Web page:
CONCRETE is a network Connecting, Thinking and Amplifying Christians working with young people.
‘Concrete’ comes from the Latin word ‘con-crescere,’ meaning ‘’to grow together.’ We aim to be a community that strives for excellence in the provision of Christian Youth Work and in the training and equipping of Christian Youth Workers.
CONCRETE is grounded in ‘Urban Hope’ the youth ministry of St Stephen’s Church, Canonbury in Islington. Urban Hope works with a wide variety of young people from primary school children to young adults. The CONCRETE ethos and practice is worked out and tested in this context.
Many youth workers speak of feeling isolated and of how ‘working out’ how to deliver youth work in their context can be a lonely task; CONCRETE aims to tackle this by drawing those working with young people together in to a journey of mutual development and support. We seek to be ‘value led’ and ‘relationally worked out.’ Building a framework of values and principles on which our attitudes, beliefs, skills and practices are formed.
Ben Bell and James Fawcett are curators of CONCRETE, but we consider ourselves on a journey with many others in youth work in the UK.
This is what others say about CONCRETE
'I thought the event was really helpful and inspiring'
'Location and timings work well. Amount of content and level it was pitched at seemed just right - accessible to all in the room as far as I could tell but not boringly obvious. Delivered generously, openly and humbly which I appreciated.'
'It was so helpful going through the process to empower me to be able to replicate it in different situations.'
No Youth Work, No Experience but a Loving God. This is the story of a curate in the Church of England that started some youth work and her experience after 6 months, after CONCRETE had conversation with them.
I was terrified of youth work – really really thought it wasn’t for me, or where my gifts lay. In fact, I was probably relieved when I first visited the parish that there was no youth work!! Then, I arrived, and found that it had to be done. And the gifting has come with that, but it has taken courage.
There was NO youth provision in the area at all, let alone the church. There was a real separation between the church and the community – particularly generational, the older people did not like the young people and the young people did not think much of the church. This is how I started out and some of the key things I learnt in the first 6 months:
1. Consulted – first with the young people – let them say what they like and name the group, I then approached the PCC, and the parents. I then held a meeting, discussing it with the aim of getting them all on board.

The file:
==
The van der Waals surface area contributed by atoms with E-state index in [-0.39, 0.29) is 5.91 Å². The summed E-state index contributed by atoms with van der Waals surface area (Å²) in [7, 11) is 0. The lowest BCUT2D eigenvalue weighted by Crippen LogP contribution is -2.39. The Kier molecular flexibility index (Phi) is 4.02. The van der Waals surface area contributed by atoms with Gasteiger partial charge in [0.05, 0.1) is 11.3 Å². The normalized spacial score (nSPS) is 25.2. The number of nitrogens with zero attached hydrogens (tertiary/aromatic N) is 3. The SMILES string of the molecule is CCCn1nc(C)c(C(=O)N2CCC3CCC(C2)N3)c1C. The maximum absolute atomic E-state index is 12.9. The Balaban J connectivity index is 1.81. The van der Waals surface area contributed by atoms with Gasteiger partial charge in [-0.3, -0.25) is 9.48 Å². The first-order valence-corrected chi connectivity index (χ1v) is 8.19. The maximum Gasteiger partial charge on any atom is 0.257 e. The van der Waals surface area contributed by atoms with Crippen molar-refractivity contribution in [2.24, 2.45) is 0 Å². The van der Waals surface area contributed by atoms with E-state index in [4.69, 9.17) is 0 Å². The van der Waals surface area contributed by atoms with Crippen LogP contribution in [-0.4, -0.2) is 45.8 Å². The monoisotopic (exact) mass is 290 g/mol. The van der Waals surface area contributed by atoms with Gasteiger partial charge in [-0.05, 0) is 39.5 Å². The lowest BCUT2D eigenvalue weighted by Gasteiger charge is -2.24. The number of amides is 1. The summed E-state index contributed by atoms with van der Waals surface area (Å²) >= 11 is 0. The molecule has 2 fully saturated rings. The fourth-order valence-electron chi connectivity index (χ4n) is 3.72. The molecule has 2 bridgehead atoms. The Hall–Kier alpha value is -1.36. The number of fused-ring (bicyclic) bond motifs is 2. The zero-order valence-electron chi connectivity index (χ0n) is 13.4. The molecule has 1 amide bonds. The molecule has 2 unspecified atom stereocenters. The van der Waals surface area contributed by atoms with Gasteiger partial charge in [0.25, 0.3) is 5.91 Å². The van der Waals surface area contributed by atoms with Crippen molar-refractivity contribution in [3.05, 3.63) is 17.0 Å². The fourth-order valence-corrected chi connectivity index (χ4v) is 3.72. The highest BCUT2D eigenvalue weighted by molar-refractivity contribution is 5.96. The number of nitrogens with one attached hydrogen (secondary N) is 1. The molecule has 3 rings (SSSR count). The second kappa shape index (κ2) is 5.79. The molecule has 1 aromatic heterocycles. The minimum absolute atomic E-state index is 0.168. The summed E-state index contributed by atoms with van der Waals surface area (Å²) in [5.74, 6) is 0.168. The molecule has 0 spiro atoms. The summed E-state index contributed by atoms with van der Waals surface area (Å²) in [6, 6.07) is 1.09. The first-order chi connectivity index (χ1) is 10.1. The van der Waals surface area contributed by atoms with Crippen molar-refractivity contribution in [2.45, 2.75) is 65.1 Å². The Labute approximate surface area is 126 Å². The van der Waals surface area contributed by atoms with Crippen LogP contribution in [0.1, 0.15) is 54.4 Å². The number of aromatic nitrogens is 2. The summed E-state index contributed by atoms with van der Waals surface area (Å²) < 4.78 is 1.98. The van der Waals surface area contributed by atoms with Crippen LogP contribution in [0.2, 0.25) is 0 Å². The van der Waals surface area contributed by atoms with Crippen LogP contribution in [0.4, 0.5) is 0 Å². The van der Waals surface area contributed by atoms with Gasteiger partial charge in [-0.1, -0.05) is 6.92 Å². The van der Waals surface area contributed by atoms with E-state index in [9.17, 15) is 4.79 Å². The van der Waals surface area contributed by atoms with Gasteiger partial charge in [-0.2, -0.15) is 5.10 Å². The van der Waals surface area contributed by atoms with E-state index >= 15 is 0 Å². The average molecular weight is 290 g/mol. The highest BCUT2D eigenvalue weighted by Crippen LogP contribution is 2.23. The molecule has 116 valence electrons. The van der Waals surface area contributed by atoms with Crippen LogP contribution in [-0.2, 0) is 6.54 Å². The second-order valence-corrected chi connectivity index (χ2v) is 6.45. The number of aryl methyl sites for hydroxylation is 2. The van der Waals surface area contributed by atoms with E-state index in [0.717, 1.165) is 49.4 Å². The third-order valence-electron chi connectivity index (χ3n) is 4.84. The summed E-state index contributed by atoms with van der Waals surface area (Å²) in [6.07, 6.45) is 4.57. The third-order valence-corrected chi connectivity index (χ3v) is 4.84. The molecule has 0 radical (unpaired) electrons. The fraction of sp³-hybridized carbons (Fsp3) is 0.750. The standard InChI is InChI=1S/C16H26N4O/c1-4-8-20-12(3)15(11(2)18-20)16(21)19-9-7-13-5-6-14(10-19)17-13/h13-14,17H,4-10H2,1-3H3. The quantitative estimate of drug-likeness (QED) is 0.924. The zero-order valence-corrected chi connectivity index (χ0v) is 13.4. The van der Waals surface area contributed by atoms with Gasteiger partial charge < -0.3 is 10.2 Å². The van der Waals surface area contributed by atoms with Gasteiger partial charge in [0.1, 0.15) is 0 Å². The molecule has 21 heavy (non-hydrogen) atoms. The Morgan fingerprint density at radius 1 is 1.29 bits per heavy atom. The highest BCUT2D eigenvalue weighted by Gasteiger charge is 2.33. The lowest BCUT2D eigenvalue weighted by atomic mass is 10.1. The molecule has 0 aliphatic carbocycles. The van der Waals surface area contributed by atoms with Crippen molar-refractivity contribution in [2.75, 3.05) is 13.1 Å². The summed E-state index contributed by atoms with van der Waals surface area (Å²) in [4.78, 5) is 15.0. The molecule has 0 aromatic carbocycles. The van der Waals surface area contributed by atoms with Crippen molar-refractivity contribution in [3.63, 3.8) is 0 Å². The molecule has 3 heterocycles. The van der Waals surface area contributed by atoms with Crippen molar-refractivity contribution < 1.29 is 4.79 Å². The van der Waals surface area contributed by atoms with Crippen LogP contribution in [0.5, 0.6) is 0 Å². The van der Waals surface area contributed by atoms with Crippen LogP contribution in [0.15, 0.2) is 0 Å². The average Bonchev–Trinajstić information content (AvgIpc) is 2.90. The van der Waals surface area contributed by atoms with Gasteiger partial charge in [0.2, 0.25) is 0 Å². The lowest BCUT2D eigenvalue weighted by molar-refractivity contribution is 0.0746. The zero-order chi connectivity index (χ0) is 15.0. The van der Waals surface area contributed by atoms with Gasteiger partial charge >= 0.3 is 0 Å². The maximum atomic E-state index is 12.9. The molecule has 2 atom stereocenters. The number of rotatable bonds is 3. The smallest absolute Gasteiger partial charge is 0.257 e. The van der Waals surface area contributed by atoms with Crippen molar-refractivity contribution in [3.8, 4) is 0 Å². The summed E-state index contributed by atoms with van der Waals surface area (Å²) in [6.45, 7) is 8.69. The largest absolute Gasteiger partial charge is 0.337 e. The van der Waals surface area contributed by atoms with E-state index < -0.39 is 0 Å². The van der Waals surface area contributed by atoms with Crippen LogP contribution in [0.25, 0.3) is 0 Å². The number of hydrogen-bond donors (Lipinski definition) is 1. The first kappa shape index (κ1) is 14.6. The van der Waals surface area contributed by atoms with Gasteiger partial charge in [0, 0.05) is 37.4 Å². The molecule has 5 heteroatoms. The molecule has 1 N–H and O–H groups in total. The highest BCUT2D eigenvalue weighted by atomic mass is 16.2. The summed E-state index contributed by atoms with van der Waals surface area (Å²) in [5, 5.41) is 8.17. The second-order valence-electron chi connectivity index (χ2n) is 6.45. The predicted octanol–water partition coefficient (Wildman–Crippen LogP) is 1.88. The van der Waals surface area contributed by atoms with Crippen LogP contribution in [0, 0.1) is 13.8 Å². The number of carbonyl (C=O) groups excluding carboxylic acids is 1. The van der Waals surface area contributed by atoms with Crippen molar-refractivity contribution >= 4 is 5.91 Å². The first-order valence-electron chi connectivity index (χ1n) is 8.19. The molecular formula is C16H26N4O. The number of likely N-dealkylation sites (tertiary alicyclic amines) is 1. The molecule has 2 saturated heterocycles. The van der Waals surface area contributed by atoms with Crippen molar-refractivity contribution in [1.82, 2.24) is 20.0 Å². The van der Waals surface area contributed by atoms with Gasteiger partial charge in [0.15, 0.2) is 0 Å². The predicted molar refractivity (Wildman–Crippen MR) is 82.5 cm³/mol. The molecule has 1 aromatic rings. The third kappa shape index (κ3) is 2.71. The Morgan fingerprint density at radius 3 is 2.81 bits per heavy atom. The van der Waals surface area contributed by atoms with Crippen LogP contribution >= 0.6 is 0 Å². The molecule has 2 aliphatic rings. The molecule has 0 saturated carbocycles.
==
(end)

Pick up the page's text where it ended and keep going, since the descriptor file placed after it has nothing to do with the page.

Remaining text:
2. I have found volunteers who are not regular church goers – I just watched for the warm and friendly people to get it going now a few keen parents have got on board too.
3. Engage with local organisations – it has proved to be a truly incredible act of witness for the church the whole parish have been talking about it. It has got some momentum the parish council, local hotels, the school, all sorts of people and organisations have blessed the youth group with money, time, resources.
4. Understand that the kids really just need a space to be themselves, to be held safely, and to be able to work out their friendships. They like the odd themed night, and we find that good activities open up the space for conversation. But, we go with the flow – the hardest thing for hyper-organised-me, but it’s been a liberating and faith enhancing thing too.
5. The Diocese have been really helpful with the safeguarding / policy stuff. The space we offer as a youth club is rooted in the social gospel so is open to everyone – it is a service to the community,
However, I am increasingly aware that we are also allowing them to develop a really positive opinion of the church, their church, and getting to know them on a personal level. And in among all that, little opportunities for spiritual pointing happens – discussions about what the church pulpit is for, candles being lit for the world, decorating the church Christmas tree. It is all small but meaningful minutes – so listening – with Holy Spirit Eyes – is really important. It feels as though we are building foundations for other things right now. The 17 kids who walk through our doors are an incredible ball of energy for a reasonably elderly church. They’re vibrant, noisy, and lively. But immense fun and an absolute joy to work with. I hope and pray that they will grow towards the Gospel, but I am very aware that God is unfolding this thing so I am not putting unnecessary pressure or expectation on it.
"Regularly meeting has been a life line, space to think with a critical friend has been what I needed."Youth Worker
CONCRETE exists to Connect with Christians working with young people especially in urban areas.
CONCRETE believes Christians working with young people need to Think for themselves rather than being told how to think.
CONCRETE believes in Amplifying the voice of those working with Young People we can all learn from one another.